Editor’s note: This post was originally published in February 2020 and has been updated in October 2022 for accuracy and comprehensiveness.
Cyber security continues to be a threat to businesses in 2021. Despite advancements in Cyber Security solutions, 2019 has already seen 4 billion records breached, according to Norton. These vary from mega-breaches that grab the headlines and tend to hit large global organizations to the hundreds.
Over the past months, organizations such as Capital One, Georgia Tech and even the UK Police have been hit with data breaches. Norton reported that there was a 54% increase in the reported number of breaches in the first half of 2019 compared to the same period in 2018. This means that cyber security threats for businesses remain a very real problem to businesses.
5 Lesser-Known Cyber Security Threats for Businesses
There are many reasons why organizations leave themselves open to cybersecurity threats. Having a robust cyber security policy and investing in cyber security software can help to mitigate the majority of threats.
Here are five of the lesser-known cyber security threats that have caused problems for multiple organizations.
1. Supply Chain
Whilst your own cyber security measures and policy may be extremely robust, other organizations within the supply chain might not have the same level of security.
With the increase in information sharing and the ways and means we have of sharing data, it seems that opportunities for exploitation have increased. Software is one way of mitigating cyber security threats. Although, education plays an important role and the opportunity to pull suppliers and partners together can also help to reduce the cost to all businesses in the supply chain.
2. Backing Up to the Cloud
The cloud presents many opportunities for businesses and employees to work remotely. With the increase in flexibility and functionality, comes a variety of threats to cyber security that each business needs to control and manage.
The biggest issues occur when people back up corporate information to their personal iCloud/Google account. In case employees use personal devices, it is even more difficult to manage the apps and the permissions that they ask for.
3. Untrusted Browser Extensions
Browser extensions can be brilliant. They can help us to go about our day-to-day jobs more efficiently and provide us insights into our browsers that we may have had to work a lot harder to find. A process that often gets overlooked in cyber security policies is vetting. These should be vetted like any other piece of software. At the end of the day, they potentially have the opportunity to track everything you are doing online presenting a serious threat to cyber security. Whether you are vetting them or your IT department keeps a closer eye on them for you, all extensions should be vetted like an app or software. Check for the permissions they ask for and look at the reviews left by other users.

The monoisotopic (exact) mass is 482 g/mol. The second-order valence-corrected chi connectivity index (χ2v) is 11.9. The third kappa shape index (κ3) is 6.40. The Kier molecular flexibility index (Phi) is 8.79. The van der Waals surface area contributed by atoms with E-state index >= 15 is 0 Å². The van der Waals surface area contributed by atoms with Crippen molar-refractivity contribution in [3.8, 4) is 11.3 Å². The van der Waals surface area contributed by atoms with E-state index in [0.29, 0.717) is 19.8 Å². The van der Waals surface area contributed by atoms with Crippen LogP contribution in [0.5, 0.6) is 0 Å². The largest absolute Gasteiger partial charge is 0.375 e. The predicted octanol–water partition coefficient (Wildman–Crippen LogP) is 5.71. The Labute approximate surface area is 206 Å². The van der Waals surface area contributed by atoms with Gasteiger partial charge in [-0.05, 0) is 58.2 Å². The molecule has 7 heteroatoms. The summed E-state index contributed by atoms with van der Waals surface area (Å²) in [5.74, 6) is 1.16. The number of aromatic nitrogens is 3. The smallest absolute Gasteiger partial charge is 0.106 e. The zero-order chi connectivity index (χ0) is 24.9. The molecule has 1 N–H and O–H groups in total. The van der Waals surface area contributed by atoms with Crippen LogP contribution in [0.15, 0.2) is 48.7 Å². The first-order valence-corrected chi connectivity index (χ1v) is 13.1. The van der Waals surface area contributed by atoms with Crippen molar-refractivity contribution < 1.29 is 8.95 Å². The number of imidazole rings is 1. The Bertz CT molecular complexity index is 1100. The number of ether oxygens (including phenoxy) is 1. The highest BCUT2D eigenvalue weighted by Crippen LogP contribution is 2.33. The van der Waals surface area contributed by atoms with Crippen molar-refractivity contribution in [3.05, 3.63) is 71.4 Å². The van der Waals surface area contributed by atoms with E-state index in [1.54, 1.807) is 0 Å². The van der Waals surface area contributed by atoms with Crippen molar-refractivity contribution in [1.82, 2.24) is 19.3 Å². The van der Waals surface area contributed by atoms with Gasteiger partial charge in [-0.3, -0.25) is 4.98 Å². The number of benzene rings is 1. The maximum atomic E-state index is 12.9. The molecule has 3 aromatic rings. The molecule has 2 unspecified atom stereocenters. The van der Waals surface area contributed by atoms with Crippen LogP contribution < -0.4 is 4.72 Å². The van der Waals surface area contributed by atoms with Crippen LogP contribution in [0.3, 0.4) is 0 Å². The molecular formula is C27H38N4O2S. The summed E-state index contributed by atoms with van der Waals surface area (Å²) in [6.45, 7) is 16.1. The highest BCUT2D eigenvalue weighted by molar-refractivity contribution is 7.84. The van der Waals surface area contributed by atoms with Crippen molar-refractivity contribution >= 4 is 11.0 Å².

4. Weak Passwords
This might not fall in the lesser-known bracket. However, it falls into the ‘never changed it or haven’t changed it for a long time bracket.
Nowadays, businesses are relying more and more on cloud-based services that need password access. Although, one of the biggest problems faced by organizations is employees selecting passwords that are too weak. Another issue is using the same password for many accounts.
There are numerous software solutions to help businesses manage their password security including third-party sites such as One Password or LastPass. Google also provides its own password management service. Multi-factor authentication is the most secure way to go. This means that employees will need more than just a password to gain access to business accounts. Steps can include verification texts sent to a mobile device or using authentication applications.
5. Dodgy USB Sticks
The USB stick can be a cause of major cyber security issues. Some of this is done with malicious intent. People transfer a virus to their computer thinking they are using a brand new, clean USB. As with most of the items on this list, education is important. Company-wide, it’s important to keep operating systems up-to-date and make sure you have effective anti-virus software installed.
Moving more and more into 2021, cyber security is more important for businesses than ever. Cybercriminals are finding more ways of breaching cyber security measures. That’s why it’s crucial to ensure your security policy is robust. Also, it is important to ensure that you have a comprehensive educational program in order for your employees to be aware of all the latest threats.
This is a guest post by Lynne Jeffery, the Head of Public Safety Solutions at NEC New Zealand. Lynne has over 20 years of experience in the global technology sector with specific expertise in biometrics and cybersecurity solutions.
Dimitris Athanasiadis oversees Operations and Customer Relations in Megaventory.